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What Else Would You Do With Dry Ice?
What Else Would You Do With Dry Ice?
Martha Muir, PreUpper Instructor

Students in Martha's Physical Science Honors classes have been studying states of matter such as solids, liquids, and gases. (Can you name the other two states?) Among the things we've studied about these different phases is how to change one state to another state such as melting, freezing, and boiling. A change that students might have been unfamiliar with until introduced to it in class is that of sublimation.

Sublimation involves a solid changing directly to a gas without stopping off in the liquid state. Dry ice is famous for its tendency to sublime (change directly from a solid to a gas). Martha brought in some dry ice for the students to observe this phenomenon on their own. They watched the dry ice form a cushion of gas under itself on the counter top such that it could float around with light pushes like a hockey puck on an air hockey table. She put some in a beaker of water to see it produce copious 'smoke' filled bubbles which soon popped, releasing lots of cloudy vapors. When those vapors were poured over a lit candle, the flame was soon extinguished, confirming that dry ice is just carbon dioxide in the solid state. If you put something warm on a surface of the dry ice, a bugle like scream would emanate. This was due to the rapid release of the gas in a confined area. The students enjoyed the odd noises it would make. Some fruits had been stored in the container with dry ice for a while. When Martha 'accidentally' dropped the banana that had been in the container, it shattered like porcelain. Dry ice is so cold it made the fleshy fruits brittle.

Well, that was fun, but what else could we do with dry ice? Make dry ice root beer, of course. Martha found a recipe for it online and divided up the responsibility for bringing in each necessary component among the students in her first period Honors class. The goal became to make the root beer the following Monday. Second period came in and the discussion of making the root beer came up again. Since first period already had the items necessary to make the root beer covered, what could they do to join in on this project? Bring in the items necessary to make not just root beer but make root beer floats! They divided up responsibility for bringing in ice cream, spoons, and straws.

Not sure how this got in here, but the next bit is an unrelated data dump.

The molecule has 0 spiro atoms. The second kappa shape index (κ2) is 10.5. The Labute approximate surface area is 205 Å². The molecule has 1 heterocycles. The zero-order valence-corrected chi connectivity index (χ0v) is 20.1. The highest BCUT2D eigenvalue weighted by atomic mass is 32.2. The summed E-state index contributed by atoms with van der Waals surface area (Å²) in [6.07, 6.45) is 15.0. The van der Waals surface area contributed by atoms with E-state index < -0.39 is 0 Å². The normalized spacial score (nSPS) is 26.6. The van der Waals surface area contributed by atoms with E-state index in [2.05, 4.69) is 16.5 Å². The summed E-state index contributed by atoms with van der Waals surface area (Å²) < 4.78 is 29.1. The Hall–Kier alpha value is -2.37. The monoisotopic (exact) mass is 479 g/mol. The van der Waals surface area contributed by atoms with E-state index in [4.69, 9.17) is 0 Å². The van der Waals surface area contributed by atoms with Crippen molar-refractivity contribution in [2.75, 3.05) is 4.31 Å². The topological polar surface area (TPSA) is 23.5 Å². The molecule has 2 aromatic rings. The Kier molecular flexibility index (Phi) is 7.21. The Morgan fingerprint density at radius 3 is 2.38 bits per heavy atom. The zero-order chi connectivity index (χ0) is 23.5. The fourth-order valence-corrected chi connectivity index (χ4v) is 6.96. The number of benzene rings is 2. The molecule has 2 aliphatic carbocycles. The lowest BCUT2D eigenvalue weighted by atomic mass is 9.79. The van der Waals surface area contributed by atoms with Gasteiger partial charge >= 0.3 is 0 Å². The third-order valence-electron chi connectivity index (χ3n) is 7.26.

On Monday, with all the items on hand, the root beer was brewed up. We used an uncolored root beer extract so our concoction was nearly as colorless as water – but oh, the delightful fragrance that filled the room let us know that we had, indeed, made our own root beer. The vat containing our brew was topped with the misty, smoky clouds that we had seen in the regular dry ice demonstrations. We had added so much dry ice that we actually made dry ice root beer slushies. None the less, this was ladled into cups that contained vanilla ice cream and the students did a tentative taste test. It was delicious! By the time second period had their floats, not a drop of root beer or ice cream remained.

Better eating through chemistry!